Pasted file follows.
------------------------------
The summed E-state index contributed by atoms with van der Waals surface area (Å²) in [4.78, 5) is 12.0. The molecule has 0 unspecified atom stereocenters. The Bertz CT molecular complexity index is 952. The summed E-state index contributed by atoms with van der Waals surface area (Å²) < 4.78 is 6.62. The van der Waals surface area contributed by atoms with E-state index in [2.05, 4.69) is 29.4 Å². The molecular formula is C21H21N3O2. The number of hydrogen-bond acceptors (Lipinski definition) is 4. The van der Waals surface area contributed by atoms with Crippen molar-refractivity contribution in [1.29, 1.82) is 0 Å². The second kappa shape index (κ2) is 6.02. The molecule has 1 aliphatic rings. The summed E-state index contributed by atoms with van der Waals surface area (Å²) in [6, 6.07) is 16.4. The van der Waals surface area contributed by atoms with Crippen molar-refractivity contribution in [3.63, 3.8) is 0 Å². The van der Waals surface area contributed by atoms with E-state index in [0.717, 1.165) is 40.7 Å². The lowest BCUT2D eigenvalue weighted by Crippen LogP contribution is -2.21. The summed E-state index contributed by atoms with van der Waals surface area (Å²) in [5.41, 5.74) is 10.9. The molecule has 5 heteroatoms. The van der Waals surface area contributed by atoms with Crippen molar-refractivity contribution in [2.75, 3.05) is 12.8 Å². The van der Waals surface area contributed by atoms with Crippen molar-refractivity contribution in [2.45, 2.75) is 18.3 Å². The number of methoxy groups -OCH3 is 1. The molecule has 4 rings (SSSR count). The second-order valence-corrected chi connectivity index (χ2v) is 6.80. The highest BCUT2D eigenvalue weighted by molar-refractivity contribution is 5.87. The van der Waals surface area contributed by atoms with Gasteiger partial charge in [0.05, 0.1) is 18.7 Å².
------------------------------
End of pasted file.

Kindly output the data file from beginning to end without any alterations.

The summed E-state index contributed by atoms with van der Waals surface area (Å²) in [4.78, 5) is 12.0. The molecule has 0 unspecified atom stereocenters. The Bertz CT molecular complexity index is 952. The summed E-state index contributed by atoms with van der Waals surface area (Å²) < 4.78 is 6.62. The van der Waals surface area contributed by atoms with E-state index in [2.05, 4.69) is 29.4 Å². The molecular formula is C21H21N3O2. The number of hydrogen-bond acceptors (Lipinski definition) is 4. The van der Waals surface area contributed by atoms with Crippen molar-refractivity contribution in [1.29, 1.82) is 0 Å². The second kappa shape index (κ2) is 6.02. The molecule has 1 aliphatic rings. The summed E-state index contributed by atoms with van der Waals surface area (Å²) in [6, 6.07) is 16.4. The van der Waals surface area contributed by atoms with Crippen molar-refractivity contribution in [3.63, 3.8) is 0 Å². The van der Waals surface area contributed by atoms with E-state index in [0.717, 1.165) is 40.7 Å². The lowest BCUT2D eigenvalue weighted by Crippen LogP contribution is -2.21. The summed E-state index contributed by atoms with van der Waals surface area (Å²) in [5.41, 5.74) is 10.9. The molecule has 5 heteroatoms. The van der Waals surface area contributed by atoms with Crippen molar-refractivity contribution in [2.75, 3.05) is 12.8 Å². The van der Waals surface area contributed by atoms with Crippen molar-refractivity contribution in [2.45, 2.75) is 18.3 Å². The number of methoxy groups -OCH3 is 1. The molecule has 4 rings (SSSR count). The second-order valence-corrected chi connectivity index (χ2v) is 6.80. The highest BCUT2D eigenvalue weighted by molar-refractivity contribution is 5.87. The van der Waals surface area contributed by atoms with Gasteiger partial charge in [0.05, 0.1) is 18.7 Å².